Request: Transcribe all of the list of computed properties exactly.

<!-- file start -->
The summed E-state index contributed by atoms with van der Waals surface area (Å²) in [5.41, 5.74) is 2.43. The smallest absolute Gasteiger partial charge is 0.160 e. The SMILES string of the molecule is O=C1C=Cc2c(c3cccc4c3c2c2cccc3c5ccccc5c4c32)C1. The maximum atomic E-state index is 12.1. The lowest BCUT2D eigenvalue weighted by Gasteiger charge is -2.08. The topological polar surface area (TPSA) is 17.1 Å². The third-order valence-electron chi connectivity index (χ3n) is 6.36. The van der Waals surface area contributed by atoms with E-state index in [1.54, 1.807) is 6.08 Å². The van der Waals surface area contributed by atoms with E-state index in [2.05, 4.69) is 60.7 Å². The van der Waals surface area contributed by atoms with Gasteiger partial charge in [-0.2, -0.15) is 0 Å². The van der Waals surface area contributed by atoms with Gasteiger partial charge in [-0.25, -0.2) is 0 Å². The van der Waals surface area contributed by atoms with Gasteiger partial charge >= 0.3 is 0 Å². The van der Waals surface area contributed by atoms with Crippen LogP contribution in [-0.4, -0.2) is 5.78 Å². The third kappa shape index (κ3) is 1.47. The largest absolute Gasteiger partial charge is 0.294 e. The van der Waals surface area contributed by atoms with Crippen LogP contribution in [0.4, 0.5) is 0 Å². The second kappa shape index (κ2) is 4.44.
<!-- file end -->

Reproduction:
The summed E-state index contributed by atoms with van der Waals surface area (Å²) in [5.41, 5.74) is 2.43. The smallest absolute Gasteiger partial charge is 0.160 e. The SMILES string of the molecule is O=C1C=Cc2c(c3cccc4c3c2c2cccc3c5ccccc5c4c32)C1. The maximum atomic E-state index is 12.1. The lowest BCUT2D eigenvalue weighted by Gasteiger charge is -2.08. The topological polar surface area (TPSA) is 17.1 Å². The third-order valence-electron chi connectivity index (χ3n) is 6.36. The van der Waals surface area contributed by atoms with E-state index in [1.54, 1.807) is 6.08 Å². The van der Waals surface area contributed by atoms with E-state index in [2.05, 4.69) is 60.7 Å². The van der Waals surface area contributed by atoms with Gasteiger partial charge in [-0.2, -0.15) is 0 Å². The van der Waals surface area contributed by atoms with Gasteiger partial charge in [-0.25, -0.2) is 0 Å². The van der Waals surface area contributed by atoms with Gasteiger partial charge >= 0.3 is 0 Å². The van der Waals surface area contributed by atoms with Crippen LogP contribution in [-0.4, -0.2) is 5.78 Å². The third kappa shape index (κ3) is 1.47. The largest absolute Gasteiger partial charge is 0.294 e. The van der Waals surface area contributed by atoms with Crippen LogP contribution in [0.4, 0.5) is 0 Å². The second kappa shape index (κ2) is 4.44.